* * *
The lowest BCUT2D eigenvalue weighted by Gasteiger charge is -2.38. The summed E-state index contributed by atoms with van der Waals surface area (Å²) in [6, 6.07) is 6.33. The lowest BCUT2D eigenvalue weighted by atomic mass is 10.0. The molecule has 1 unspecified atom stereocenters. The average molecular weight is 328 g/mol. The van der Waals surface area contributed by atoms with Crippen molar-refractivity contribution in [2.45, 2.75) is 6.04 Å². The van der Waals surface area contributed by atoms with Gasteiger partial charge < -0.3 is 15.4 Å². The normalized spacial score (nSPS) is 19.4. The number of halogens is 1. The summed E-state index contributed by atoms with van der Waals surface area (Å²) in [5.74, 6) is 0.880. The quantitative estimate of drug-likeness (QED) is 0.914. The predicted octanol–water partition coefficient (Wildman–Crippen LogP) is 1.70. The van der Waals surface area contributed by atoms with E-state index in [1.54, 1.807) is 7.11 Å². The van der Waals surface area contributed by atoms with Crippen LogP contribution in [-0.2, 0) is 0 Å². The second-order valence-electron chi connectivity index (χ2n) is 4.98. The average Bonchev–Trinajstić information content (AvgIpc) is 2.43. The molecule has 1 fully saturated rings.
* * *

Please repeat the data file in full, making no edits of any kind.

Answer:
The lowest BCUT2D eigenvalue weighted by Gasteiger charge is -2.38. The summed E-state index contributed by atoms with van der Waals surface area (Å²) in [6, 6.07) is 6.33. The lowest BCUT2D eigenvalue weighted by atomic mass is 10.0. The molecule has 1 unspecified atom stereocenters. The average molecular weight is 328 g/mol. The van der Waals surface area contributed by atoms with Crippen molar-refractivity contribution in [2.45, 2.75) is 6.04 Å². The van der Waals surface area contributed by atoms with Gasteiger partial charge < -0.3 is 15.4 Å². The normalized spacial score (nSPS) is 19.4. The number of halogens is 1. The summed E-state index contributed by atoms with van der Waals surface area (Å²) in [5.74, 6) is 0.880. The quantitative estimate of drug-likeness (QED) is 0.914. The predicted octanol–water partition coefficient (Wildman–Crippen LogP) is 1.70. The van der Waals surface area contributed by atoms with E-state index in [1.54, 1.807) is 7.11 Å². The van der Waals surface area contributed by atoms with Crippen LogP contribution in [-0.2, 0) is 0 Å². The second-order valence-electron chi connectivity index (χ2n) is 4.98. The average Bonchev–Trinajstić information content (AvgIpc) is 2.43. The molecule has 1 fully saturated rings.